Investigating natural immunity to TB

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Wednesday, 19 November 2014

Dr Ayesha Verrall is investigating natural immunity to TB as part of her doctoral thesis. She is interviewed by the Otago Daily Times about her work.

NZ's role in fighting Ebola

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Wednesday, 29 October 2014

Professor Michael Baker calls on the NZ Government to send health workers to Ebola affected areas of West Africa as part of a WHO effort.

Nuffield Scholarship awarded

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Tuesday, 23 September 2014

Andrew Highton PhD, past winner of a Webster Centre Travel Award, has received a prestigious Nuffield Scholarship to Oxford University.

Health impacts of poor housing


Monday, 15 September 2014

Professor Michael Baker, a Webster Centre for Infectious Diseases research leader, comments on the health risks of poor housing.

Distinguished Research Medal awarded

Greg cook tn

Tuesday, 5 August 2014

Professor Greg Cook received the 2014 Distinguished Research Medal for his substantial contribution to microbial research.

Renewed interest in alternative remedies

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Saturday, 3 May 2014

Professor Kurt Krause, Director of the Webster Centre for Infectious Diseases, suggests that the post-antibiotic era may create renewed interest in alternative remedies.

Superbugs challenge antibiotics

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Thursday, 1 May 2014

Resistance to antibiotics is no longer a prediction for the future according to the World Health Organisation (WHO), which claims it is happening now in every region of the world.

Evidence lacking for flu jab substitutes

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Thursday, 3 April 2014

Professor Michael Baker, of the Webster Centre for Infectious Diseases, expresses concern about alternatives offered in place of flu vaccination.

Liley Medal presented to Professor Michael Baker

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Wednesday, 27 November 2013

The prestigious Liley Medal 2013 was presented to Professor Michael Baker in recognition of his landmark 2012 study of infectious diseases and rising inequalities in NZ.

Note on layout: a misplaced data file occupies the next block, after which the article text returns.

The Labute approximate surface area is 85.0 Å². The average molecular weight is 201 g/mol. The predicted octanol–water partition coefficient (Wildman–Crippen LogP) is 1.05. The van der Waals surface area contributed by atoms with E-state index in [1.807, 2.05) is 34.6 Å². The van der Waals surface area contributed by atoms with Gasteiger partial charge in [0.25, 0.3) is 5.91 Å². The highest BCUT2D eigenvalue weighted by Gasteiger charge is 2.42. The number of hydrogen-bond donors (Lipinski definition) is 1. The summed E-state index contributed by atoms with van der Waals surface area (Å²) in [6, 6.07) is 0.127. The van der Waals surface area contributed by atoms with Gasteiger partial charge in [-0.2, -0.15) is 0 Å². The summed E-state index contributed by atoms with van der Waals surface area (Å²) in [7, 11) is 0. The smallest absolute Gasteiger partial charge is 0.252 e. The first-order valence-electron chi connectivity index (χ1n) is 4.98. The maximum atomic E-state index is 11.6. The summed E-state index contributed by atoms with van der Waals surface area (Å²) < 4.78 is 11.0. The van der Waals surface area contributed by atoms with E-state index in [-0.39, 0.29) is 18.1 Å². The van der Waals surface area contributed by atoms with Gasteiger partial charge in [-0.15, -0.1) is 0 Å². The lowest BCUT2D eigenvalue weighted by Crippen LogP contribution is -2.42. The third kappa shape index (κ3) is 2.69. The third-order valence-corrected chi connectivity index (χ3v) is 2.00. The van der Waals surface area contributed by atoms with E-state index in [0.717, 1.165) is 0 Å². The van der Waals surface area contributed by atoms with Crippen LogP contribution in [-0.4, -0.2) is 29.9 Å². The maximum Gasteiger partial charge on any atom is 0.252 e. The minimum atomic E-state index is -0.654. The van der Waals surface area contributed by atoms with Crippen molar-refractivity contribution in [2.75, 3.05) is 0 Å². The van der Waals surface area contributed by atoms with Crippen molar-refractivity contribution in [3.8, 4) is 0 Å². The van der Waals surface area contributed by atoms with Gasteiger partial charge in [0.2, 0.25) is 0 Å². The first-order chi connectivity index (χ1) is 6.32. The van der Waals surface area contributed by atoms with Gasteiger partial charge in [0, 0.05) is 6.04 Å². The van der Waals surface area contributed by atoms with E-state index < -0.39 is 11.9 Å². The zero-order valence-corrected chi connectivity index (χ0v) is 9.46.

The end of antibiotics?

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Wednesday, 20 November 2013

Professor Kurt Krause is interviewed on the end of antibiotics and the threat of superbugs.

EU consortium investigates TB and diabetes links

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Monday, 3 December 2012

Professor Philip Hill, who has an extensive record in TB research in developing countries, will be part of a multi-disciplinary consortium exploring the link between TB and diabetes.

New Zealand's E.coli risk

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Monday, 12 September 2011

Following the outbreak in Europe, Infectious Diseases experts discuss New Zealand's E.coli risk, on TVNZ programme Close Up.

TB susceptibility linked to gene

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Monday, 16 August 2010

International health researcher, Professor Philip Hill,  is part of a consortium that has successfully used genome scanning to identify a gene associated with increased susceptibility to tuberculosis (TB) in African populations.

Risk of superbug to New Zealand

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Monday, 12 April 2010

Professor Kurt Krause in interviewed on ONE News about the risk of a drug-resistant superbug travelling to New Zealand.

Health regulations tested by flu

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Monday, 4 May 2009

University of Otago Associate Professor Michael Baker says, in an Otago Daily Times report, that the swine flu outbreak is providing a major test of new international health regulations.

Using Tamiflu effectively

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Thursday, 30 April 2009

Professor Kurt Krause answers common questions about the drug Tamiflu, and how it can be best utilised against swine flu, on TVNZ's  Breakfast programme.

Tuberculosis resources poor

Monday, 27 April 2009

Guest speaker, Dr Clifton Barry, at the Webster Centre for Infectious Diseases Symposium, expressed his concern about the lack of resources to address Tb.